O’Shea Jackson, Alden Ehrenreich, and the late Ray Liotta are also on point as gangsters. Margot Martindale is too as Liz, a horny Forest Ranger in this horror/comedy that’s a schlocky ode to all the rip-off movies “Jaws” spawned in the 1970s.
I found the movie funny, very funny at times, but also cliched and too on the nose for a film that is basically making fun of genre movies. The movie’s pacing did it a disservice, too. In some places it sticks too long on a bit, losing the some of the effect.
Overall, though, I had a fun time with the movie. It made me laugh and gasp a few times from it’s graphic depiction of violence.
Watching it was kind of like having a Twinkie. You know it’s ultimately not good for you, but it tastes good enough while you’re eating it.
(R) 1 hr. 35 min.
Classic Corner – Bear Necessities
The opening of “Cocaine Bear” this week sparked a stroll down memory lane of some of the more prominent bears-gone-wild flicks.
This 1976 film rips off “Jaws,” which opened the summer before to monster success. “Jaws” coined the term “blockbuster” because of the lines of people that wrapped around blocks to wait in line for tickets.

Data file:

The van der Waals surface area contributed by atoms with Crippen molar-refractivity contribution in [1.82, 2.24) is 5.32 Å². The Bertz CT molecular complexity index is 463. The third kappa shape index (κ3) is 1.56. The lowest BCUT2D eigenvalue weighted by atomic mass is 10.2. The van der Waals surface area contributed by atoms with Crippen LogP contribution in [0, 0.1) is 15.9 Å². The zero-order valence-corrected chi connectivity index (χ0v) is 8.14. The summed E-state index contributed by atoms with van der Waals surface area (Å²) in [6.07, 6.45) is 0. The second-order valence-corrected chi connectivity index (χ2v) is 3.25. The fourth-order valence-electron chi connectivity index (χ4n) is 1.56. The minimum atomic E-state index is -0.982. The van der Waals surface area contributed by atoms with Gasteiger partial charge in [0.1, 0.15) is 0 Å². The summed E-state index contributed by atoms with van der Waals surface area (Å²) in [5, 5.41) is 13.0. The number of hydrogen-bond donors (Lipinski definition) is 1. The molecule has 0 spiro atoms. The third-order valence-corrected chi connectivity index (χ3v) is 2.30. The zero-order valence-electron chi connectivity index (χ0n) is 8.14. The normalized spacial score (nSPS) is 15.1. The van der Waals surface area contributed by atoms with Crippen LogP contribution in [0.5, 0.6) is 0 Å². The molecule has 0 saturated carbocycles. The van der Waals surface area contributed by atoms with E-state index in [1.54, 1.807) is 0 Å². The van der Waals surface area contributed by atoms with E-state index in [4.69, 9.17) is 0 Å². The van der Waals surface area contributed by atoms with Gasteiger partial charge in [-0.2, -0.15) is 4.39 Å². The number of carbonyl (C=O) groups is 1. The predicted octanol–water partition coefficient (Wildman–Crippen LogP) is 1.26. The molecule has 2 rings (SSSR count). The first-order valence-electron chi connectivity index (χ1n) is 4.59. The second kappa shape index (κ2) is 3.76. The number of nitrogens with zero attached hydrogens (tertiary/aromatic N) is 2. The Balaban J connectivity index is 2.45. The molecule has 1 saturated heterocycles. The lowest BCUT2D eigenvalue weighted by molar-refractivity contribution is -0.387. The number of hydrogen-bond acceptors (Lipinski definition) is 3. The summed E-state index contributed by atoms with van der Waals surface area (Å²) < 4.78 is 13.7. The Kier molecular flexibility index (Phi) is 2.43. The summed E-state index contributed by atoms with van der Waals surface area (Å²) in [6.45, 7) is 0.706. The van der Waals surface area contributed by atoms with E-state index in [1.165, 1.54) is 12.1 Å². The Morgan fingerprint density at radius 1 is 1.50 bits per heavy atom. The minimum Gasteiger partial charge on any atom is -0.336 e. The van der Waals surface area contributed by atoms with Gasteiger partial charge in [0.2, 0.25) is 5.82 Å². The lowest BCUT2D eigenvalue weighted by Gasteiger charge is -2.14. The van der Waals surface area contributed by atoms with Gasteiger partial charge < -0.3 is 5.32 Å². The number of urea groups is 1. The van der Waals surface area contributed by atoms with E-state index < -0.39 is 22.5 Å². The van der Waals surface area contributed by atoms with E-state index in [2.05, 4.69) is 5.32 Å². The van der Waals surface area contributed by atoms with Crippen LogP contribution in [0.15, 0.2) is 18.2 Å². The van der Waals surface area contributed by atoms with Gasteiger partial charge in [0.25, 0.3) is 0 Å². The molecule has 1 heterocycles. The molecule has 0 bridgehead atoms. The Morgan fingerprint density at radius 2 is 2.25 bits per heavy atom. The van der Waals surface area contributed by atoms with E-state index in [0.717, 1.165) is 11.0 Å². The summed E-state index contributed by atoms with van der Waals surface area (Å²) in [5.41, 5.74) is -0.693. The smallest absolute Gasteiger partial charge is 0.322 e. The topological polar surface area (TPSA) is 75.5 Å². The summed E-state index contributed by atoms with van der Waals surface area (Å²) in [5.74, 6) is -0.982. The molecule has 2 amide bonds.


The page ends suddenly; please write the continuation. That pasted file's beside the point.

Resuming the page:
The producers of “Grizzly” wanted to see if they could cash in on some of that audience with a land-based version of Spielberg’s masterpiece.
If not original film-making, the movie was fun with a marketing campaign that included line like “It’s not just a camping ground; it’s a feeding ground” and “The deadliest paws on land belong to Grizzly” as slogans.
Despite the cheap special effects — even for the time — the movie isn’t that bad and it has some decent scares.
If you like scene chewing along with your bear-attack movies, “The Edge” from 1997 is the movie for you. Anthony Hopkins and Alec Baldwin star as two rivals for the love of Elle McPherson, who are lost in the wilds of Alaska, and are being stalked by a rouge Kodiak bear. The question is, whether they will kill each other before the bear does the job. The hammy film has some fun twists and turns, and it’s interesting to watch Hopkins and Baldwin attempt to out-act each other.
This 2015 movie directed by Alejandro G. Iñárritu received 12 Oscar nominations, including wins for Leonard DiCaprio for Best Actor and Emmanuel Lubezki for Best Cinematography. The bear attack that initiates the movie is raw, chilling, and brutal as any animal-attack scene ever filmed. The movie grows long in the tooth for my tastes, but there is no questioning the talent brought to bear on this production.
This 2005 documentary by Werner Herzog about bear enthusiast Timothy Treadwell is one of the most compelling and chilling pieces of film-making I’ve ever seen. Treadwell and his girlfriend were mauled to death by a bear in the wilds of Alaska in 2003 after he had lived among them for months at a time over a five-year period. This documentary is culled from 100 hours of footage Treadwell shot as well as audio recorded throughout his adventures. Herzog interviews family, friends, and acquaintances of Treadwell, as well wildlife experts for the film. Basically they all thought Treadwell was crazy. You’ll likely agree if you watch this film.